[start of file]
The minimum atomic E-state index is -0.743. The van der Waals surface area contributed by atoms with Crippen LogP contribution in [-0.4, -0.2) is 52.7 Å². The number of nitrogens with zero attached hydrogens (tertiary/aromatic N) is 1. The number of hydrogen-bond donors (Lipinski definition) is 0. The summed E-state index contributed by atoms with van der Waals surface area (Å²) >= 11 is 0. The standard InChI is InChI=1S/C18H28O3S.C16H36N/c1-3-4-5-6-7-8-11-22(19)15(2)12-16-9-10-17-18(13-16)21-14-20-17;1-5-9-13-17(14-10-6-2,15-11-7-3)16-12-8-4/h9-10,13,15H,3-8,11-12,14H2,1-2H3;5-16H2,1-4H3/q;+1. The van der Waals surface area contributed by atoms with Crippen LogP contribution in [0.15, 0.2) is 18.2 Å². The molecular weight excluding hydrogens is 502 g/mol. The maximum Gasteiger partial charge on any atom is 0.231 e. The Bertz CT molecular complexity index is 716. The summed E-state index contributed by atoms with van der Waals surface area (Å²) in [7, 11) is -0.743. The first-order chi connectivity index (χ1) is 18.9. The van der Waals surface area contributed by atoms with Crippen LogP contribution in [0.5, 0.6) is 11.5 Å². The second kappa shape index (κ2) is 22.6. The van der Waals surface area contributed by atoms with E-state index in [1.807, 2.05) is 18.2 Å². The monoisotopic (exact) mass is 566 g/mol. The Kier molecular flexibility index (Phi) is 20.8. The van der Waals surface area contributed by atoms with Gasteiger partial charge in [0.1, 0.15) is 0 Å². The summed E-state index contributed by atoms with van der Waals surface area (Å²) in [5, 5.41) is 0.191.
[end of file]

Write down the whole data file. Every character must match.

The minimum atomic E-state index is -0.743. The van der Waals surface area contributed by atoms with Crippen LogP contribution in [-0.4, -0.2) is 52.7 Å². The number of nitrogens with zero attached hydrogens (tertiary/aromatic N) is 1. The number of hydrogen-bond donors (Lipinski definition) is 0. The summed E-state index contributed by atoms with van der Waals surface area (Å²) >= 11 is 0. The standard InChI is InChI=1S/C18H28O3S.C16H36N/c1-3-4-5-6-7-8-11-22(19)15(2)12-16-9-10-17-18(13-16)21-14-20-17;1-5-9-13-17(14-10-6-2,15-11-7-3)16-12-8-4/h9-10,13,15H,3-8,11-12,14H2,1-2H3;5-16H2,1-4H3/q;+1. The van der Waals surface area contributed by atoms with Crippen LogP contribution in [0.15, 0.2) is 18.2 Å². The molecular weight excluding hydrogens is 502 g/mol. The maximum Gasteiger partial charge on any atom is 0.231 e. The Bertz CT molecular complexity index is 716. The summed E-state index contributed by atoms with van der Waals surface area (Å²) in [7, 11) is -0.743. The first-order chi connectivity index (χ1) is 18.9. The van der Waals surface area contributed by atoms with Crippen LogP contribution in [0.5, 0.6) is 11.5 Å². The second kappa shape index (κ2) is 22.6. The van der Waals surface area contributed by atoms with E-state index in [1.807, 2.05) is 18.2 Å². The monoisotopic (exact) mass is 566 g/mol. The Kier molecular flexibility index (Phi) is 20.8. The van der Waals surface area contributed by atoms with Gasteiger partial charge in [0.1, 0.15) is 0 Å². The summed E-state index contributed by atoms with van der Waals surface area (Å²) in [5, 5.41) is 0.191.